By Simon Smith
To think there is no purpose goes against logic. Everywhere where we look the universe is teeming with complexity, design, rhythm, and intelligence.
The old Newtonian science of materialism tells us that these complex designs, whether it be the makeup of a star or the intricacies of a blooming flower and the sacred mathematics contained within both are because of an accident, of coincidence.
If consciousness has come about from that very same place that makes us physical beings; doesn’t this mean that the universe must have intelligence? We cannot just depend on our physical senses and limited experiences to make sense of the world we live in, quantum physics can testify to that, at the quantum level nothing makes sense at all.
As for purpose? This is a question only God can answer, if indeed God exists. But there are millions of people, me included, who have seen, glimpsed or experienced incredibly profound, non-tangible experiences. These events go beyond our understanding, beyond coincidence, beyond logic to know that the lives we are experiencing are way more meaningful and profound that we can begin to comprehend.
Maybe we can never understand our true purpose, but we can start to build a picture of the impact and meaning that we as individuals can have on both society and humanity. Observe where you are positioned in life, what you have learnt and experienced, what are your expertise, your social status, economic status, your gender, your race, we are all uniquely positioned to bring something to the table.
Is my existence insignificant?
I once asked God this question, and instantly, upon asking, I found my conscious awareness went rushing into a visualisation of the answer. I was presented with an image of a vast almighty desert, huge and dominating in its presence, before swooping down to see a single grain of sand laying on the desert floor. I heard… “You are the grain of sand, insignificant yes, without this single grain the desert would still be a desert… Yet, the desert is nothing but gains of sand.” As suddenly as it began my vision ended. I knew instantly what this meant, that without those seemingly insignificant grains, there would be no desert at all. Rumi puts this another way, “You are not a drop in the ocean, you are the entire ocean in a drop.”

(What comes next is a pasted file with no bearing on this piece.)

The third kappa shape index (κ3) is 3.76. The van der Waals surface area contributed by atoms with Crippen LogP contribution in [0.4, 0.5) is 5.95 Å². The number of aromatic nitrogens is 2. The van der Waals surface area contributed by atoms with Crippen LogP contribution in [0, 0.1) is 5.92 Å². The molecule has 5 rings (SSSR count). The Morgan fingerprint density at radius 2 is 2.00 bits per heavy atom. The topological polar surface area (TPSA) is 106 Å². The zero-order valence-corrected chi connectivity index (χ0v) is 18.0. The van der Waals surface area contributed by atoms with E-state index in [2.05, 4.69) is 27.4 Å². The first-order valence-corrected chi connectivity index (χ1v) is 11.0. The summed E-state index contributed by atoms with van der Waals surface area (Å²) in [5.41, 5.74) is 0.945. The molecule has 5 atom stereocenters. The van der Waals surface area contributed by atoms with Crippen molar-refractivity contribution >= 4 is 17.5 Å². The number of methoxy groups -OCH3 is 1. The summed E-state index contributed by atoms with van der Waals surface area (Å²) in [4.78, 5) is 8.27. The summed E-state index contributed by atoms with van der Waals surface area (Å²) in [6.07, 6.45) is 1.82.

In one sense, it is easy to fall victim to the idea of being insignificant. However, without ‘us’, people, humanity, the vast array of uniqueness, vision, creativity, thoughts, ideas and perspective, there would be no experience at all, and that makes us extremely significant. We are both the grain and the desert.
Perspective is key; will you see yourself as the grain of sand, or as the desert because we are in essence both. That perspective will probably determine the way you feel about your purpose, but the fact is you do have a purpose. I think society is wrongly teaching us to become gods of our universe, to be the most successful, materialistic, educated, wealthy you can be, and if this does not come to fruition somehow, you will have failed, and your life wasted.
Purpose can be a lot less grand in its design, and when I personally think to the most significant person that has impacted my life, I think of my mum. She was, just a mum. She was not rich or famous, she did not become an activist or change the world, she quietly helped those who needed it in the local community, and just got on with being the best mum she could be.
While our true purpose may not be known to us, it is important to at least have a sense of purpose, as it can be a huge driving force in the decisions we make in life. We need find comfort in not knowing all the answers and start paying attention to the tools and perspectives you have been given, and the unique position you have been placed, to find that sense of purpose. Follow your internal compass and be of the perspective that no matter what it is you choose to do with your life, that it enough, it is significant, no matter how small that may appear to be. You are not just a grain of sand…